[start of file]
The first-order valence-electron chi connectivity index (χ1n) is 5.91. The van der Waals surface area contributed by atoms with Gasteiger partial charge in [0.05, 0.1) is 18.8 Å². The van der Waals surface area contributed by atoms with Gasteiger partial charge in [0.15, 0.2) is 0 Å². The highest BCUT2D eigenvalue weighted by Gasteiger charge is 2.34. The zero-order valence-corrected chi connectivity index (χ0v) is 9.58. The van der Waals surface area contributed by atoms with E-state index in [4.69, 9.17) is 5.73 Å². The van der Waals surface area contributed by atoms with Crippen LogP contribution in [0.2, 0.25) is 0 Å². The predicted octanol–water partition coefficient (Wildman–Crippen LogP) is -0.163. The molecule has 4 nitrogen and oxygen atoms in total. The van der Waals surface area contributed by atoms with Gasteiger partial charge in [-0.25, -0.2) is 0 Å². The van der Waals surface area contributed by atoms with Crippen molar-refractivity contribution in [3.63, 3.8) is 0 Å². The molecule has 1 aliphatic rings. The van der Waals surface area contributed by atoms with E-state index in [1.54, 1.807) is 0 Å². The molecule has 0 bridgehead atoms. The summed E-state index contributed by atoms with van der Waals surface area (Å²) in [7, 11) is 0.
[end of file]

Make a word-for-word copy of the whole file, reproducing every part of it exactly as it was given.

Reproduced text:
The first-order valence-electron chi connectivity index (χ1n) is 5.91. The van der Waals surface area contributed by atoms with Gasteiger partial charge in [0.05, 0.1) is 18.8 Å². The van der Waals surface area contributed by atoms with Gasteiger partial charge in [0.15, 0.2) is 0 Å². The highest BCUT2D eigenvalue weighted by Gasteiger charge is 2.34. The zero-order valence-corrected chi connectivity index (χ0v) is 9.58. The van der Waals surface area contributed by atoms with E-state index in [4.69, 9.17) is 5.73 Å². The van der Waals surface area contributed by atoms with Crippen LogP contribution in [0.2, 0.25) is 0 Å². The predicted octanol–water partition coefficient (Wildman–Crippen LogP) is -0.163. The molecule has 4 nitrogen and oxygen atoms in total. The van der Waals surface area contributed by atoms with Gasteiger partial charge in [-0.25, -0.2) is 0 Å². The van der Waals surface area contributed by atoms with Crippen molar-refractivity contribution in [3.63, 3.8) is 0 Å². The molecule has 1 aliphatic rings. The van der Waals surface area contributed by atoms with E-state index in [1.54, 1.807) is 0 Å². The molecule has 0 bridgehead atoms. The summed E-state index contributed by atoms with van der Waals surface area (Å²) in [7, 11) is 0.